Roney is a big bodied pitcher who throws a heavy mid-90s fastball and a sinker, slider and curveball. His fastball is his best pitch and he mainly uses his other three pitches to keep hitters from sitting dead-red. He has had injuries problems in the past, although he has been primarily healthy over the past few seasons. Roney spent all of the 2003 season in the major leagues with Detroit, splitting time in the Tigers' bullpen and starting rotation. Although his overall numbers weren't pretty, he held his own as a reliever for the Tigers. The A's will be getting their first extended look at Roney, so he'll be aiming to make a solid impression on the Oakland coaching staff this spring.

Juan Cruz, RHP

The enigmatic Cruz returns to Phoenix for his second spring training with Oakland, but he is in a much different position this time around. Last season, Cruz was expected to be one of the A's top set-up men and he was guaranteed a spot on the A's roster going into the season. However, after a disastrous campaign that saw him go 0-3 with a 7.44 ERA in 28 appearances with Oakland, he has lost his spot on the A's 25-man roster.

Cruz infuriated the A's with his refusal to attack the strike zone last season, and he didn't appear to improve in that regard during the winter league season in the Dominican Republic. He has amazing stuff, throwing in the high-90s with regularity, but he rarely seems to trust it. Cruz dominated AAA when he was sent down to Sacramento, but it remains to be seen whether he has the mental make-up to be a major league pitcher. He would have to dominate in spring training to get back on the A's radar at this point and it wouldn't be surprising if the A's used spring training to showcase Cruz to other teams who may still want to take a flier on his immense talents.

Jason Karnuth, RHP

Karnuth was another minor league free agent pick-up this off-season. He isn't on the 40-man roster, but he has received a non-roster invite to camp. Karnuth was in the Detroit chain last season and he earned a September call-up with the Tigers, appearing in three games. Karnuth also made four appearances with the St. Louis Cardinals in 2001. The right-hander began his career with St. Louis and he has spent time in the Chicago Cubs and Detroit organizations, as well.

Karnuth is a classic finesse pitcher who relies on his control and his team's defense to succeed. He has averaged only 5.40 strikeouts per nine innings during his minor league career. Like Roney, Karnuth will be looking to make a strong first impression with the A's coaching staff.

Randy Keisler, LHP

Keisler is probably a familiar name to most baseball fans because he was a much talked about Yankees prospect a few years back. The left-hander made 10 starts for the Yankees in 2001, going 1-2 with a 6.22 ERA. He also appeared in the big leagues with the Padres briefly in 2003 and last season with the Reds, where he went 2-1 with a 6.27 ERA in 24 appearances.

Keisler has a high-80s, low-90s fastball, a curveball and a change-up. He has spent most of his career as a starter, but at this stage (he is now 30), he is more likely to make an impact as a reliever. However, Keisler struggled against lefties last season, allowing a .304 BAA. During his major league career, Keisler has consistently done better against righties and, consequently, he doesn't project as a situational left-hander. He will give the A's nice insurance in AAA, as he has as much major league experience as nearly all of the A's AAA relievers.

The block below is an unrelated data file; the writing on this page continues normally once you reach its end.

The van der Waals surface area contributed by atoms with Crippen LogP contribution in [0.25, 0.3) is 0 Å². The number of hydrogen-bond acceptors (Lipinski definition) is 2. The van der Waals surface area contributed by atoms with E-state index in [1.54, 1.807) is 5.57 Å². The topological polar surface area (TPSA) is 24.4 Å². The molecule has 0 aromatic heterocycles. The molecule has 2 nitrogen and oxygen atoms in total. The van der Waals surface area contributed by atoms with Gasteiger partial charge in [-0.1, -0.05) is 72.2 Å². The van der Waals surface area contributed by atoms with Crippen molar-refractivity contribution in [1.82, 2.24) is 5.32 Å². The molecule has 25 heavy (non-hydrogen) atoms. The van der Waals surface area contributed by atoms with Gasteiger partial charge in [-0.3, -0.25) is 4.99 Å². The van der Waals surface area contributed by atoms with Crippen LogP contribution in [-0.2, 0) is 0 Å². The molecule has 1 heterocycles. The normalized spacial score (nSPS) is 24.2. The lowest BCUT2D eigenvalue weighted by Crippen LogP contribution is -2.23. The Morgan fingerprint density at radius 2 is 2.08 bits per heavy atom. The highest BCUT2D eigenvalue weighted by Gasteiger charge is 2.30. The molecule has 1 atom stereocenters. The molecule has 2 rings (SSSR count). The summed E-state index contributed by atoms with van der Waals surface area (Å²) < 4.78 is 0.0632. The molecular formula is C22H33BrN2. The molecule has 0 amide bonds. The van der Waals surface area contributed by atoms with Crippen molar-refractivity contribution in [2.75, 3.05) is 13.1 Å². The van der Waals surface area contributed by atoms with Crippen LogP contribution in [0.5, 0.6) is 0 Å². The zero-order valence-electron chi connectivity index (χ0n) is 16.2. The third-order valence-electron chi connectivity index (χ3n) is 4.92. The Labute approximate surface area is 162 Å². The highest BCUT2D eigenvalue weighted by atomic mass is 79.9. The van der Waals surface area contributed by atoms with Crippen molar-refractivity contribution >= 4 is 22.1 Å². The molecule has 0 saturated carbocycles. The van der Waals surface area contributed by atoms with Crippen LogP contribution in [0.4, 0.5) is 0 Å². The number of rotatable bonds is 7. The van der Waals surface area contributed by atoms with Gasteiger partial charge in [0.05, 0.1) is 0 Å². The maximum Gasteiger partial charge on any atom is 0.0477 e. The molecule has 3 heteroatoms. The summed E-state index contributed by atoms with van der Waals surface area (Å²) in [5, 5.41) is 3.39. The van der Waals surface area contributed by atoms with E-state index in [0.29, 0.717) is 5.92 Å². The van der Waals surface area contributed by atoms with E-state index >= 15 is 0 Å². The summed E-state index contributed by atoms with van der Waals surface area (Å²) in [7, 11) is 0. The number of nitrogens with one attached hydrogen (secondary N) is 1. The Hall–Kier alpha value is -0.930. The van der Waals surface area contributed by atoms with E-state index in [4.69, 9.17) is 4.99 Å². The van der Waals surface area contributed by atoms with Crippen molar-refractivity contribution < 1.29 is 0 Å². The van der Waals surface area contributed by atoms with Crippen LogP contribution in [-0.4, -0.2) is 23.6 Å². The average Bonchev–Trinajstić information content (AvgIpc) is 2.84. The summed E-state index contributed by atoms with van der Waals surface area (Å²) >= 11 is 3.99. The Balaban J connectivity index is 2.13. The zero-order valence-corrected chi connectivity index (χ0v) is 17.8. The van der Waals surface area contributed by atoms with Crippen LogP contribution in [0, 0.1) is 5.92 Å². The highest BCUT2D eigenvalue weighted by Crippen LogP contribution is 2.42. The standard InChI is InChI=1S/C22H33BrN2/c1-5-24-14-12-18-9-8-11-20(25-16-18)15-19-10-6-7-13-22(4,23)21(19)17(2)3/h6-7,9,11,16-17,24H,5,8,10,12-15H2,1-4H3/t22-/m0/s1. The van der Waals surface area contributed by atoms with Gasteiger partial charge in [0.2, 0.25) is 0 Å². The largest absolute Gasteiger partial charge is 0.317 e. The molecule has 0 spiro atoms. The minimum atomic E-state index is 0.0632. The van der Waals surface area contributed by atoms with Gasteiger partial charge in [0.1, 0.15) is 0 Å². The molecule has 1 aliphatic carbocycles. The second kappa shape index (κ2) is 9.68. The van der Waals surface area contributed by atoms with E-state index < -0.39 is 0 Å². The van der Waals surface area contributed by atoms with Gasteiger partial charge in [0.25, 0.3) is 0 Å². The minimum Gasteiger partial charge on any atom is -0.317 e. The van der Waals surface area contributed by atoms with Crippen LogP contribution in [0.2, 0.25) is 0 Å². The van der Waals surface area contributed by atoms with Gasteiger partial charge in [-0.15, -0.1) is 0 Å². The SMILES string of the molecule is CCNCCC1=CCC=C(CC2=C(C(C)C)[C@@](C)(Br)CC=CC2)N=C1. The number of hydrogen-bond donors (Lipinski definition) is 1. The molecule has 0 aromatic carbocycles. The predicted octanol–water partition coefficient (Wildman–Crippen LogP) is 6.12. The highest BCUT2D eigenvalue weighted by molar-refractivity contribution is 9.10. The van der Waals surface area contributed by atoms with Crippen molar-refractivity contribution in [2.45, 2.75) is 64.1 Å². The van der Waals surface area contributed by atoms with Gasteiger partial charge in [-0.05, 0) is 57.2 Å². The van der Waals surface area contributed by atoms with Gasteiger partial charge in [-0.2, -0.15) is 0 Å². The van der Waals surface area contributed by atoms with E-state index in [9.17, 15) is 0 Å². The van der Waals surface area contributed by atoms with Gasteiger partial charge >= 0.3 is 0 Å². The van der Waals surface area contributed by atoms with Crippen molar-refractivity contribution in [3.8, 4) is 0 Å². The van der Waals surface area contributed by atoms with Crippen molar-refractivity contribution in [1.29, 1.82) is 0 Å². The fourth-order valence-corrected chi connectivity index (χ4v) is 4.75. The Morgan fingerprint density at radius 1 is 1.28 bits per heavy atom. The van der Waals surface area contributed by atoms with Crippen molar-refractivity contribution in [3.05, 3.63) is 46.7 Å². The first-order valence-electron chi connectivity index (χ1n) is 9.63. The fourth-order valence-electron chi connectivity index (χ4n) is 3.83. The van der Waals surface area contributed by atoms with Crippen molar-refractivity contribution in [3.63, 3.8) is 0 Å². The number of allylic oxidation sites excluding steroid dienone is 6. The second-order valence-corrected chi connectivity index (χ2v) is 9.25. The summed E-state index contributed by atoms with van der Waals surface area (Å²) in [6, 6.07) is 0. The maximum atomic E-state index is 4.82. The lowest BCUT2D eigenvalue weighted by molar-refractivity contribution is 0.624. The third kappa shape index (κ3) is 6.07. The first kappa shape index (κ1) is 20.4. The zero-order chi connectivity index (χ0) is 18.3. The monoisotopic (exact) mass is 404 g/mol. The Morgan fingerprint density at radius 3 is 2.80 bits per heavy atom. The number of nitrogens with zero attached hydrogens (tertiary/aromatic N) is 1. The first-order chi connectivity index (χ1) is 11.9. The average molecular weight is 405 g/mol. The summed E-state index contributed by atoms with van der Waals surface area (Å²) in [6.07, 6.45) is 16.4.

Alex Santos, RHP

Santos came out of nowhere last season to post impressive numbers at high-A Stockton and AA-Midland before ending the year with a cup of coffee at AAA-Sacramento. The right-hander saved 26 games and struck out 66 in 61.2 innings. He also had a steroid suspension at mid-season. Santos is a former star pitcher for the Miami Hurricanes who found himself in the Independent Leagues before signing on with Oakland. He is a long-shot to see major league action this year, but if he posts numbers this year like he did in 2005, the A's might give him a look in September.

Mac Suzuki, RHP

The A's very quietly signed Suzuki this off-season after he spent his winter pitching for A's bench coach Bob Geren on the Escogido team in the Dominican League. Geren must have seen something he liked in the former big leaguer because his numbers weren't that impressive. In fact, Suzuki is coming off of a very poor season in the Japanese professional league. Suzuki, at one time, was a heralded prospect in the Seattle chain. He made his debut with the Mariners at age 21 and pitched parts of three seasons in Seattle. He then pitched two years with the Kansas City Royals before spending single seasons in Milwaukee and Colorado before returning to Kansas City for parts of two major league campaigns. Suzuki has been out of the big leagues since 2002 and was pitching in Japan. It isn't clear what he has left to offer at age 31, but it isn't much of a risk for the A's to take a look at the once promising righty.

The Starters

We'll go into greater detail on these players in our look at spring training battles in the starting rotation, but there is an outside chance that one of the following starters could earn a spot in the A's bullpen with a strong spring. The A's will be carrying Dan Meyer, Shane Komine, Chad Gaudin , John Rheinecker and Adam Johnson into camp. All five are expected to be starters for Sacramento next season and it is likely the A's will keep them in the rotation rather than put them in the bullpen. However, as needs arise, if these guys are pitching well in Sacramento, they could get a look out of the bullpen.

Meyer and Rheinecker will be trying to prove that they are healthy and effective again, while Komine, Gaudin and Johnson will be making their first appearances in A's spring training camp. Komine and Gaudin, in particular, could open some eyes as right-handed bullpen candidates, as both pitchers have great stuff. Meyer, when healthy, has excellent stuff, as well, but his future is likely in the starting rotation, so it would be surprising if the A's moved him into the bullpen before seeing what he can do as a healthy starter in AAA.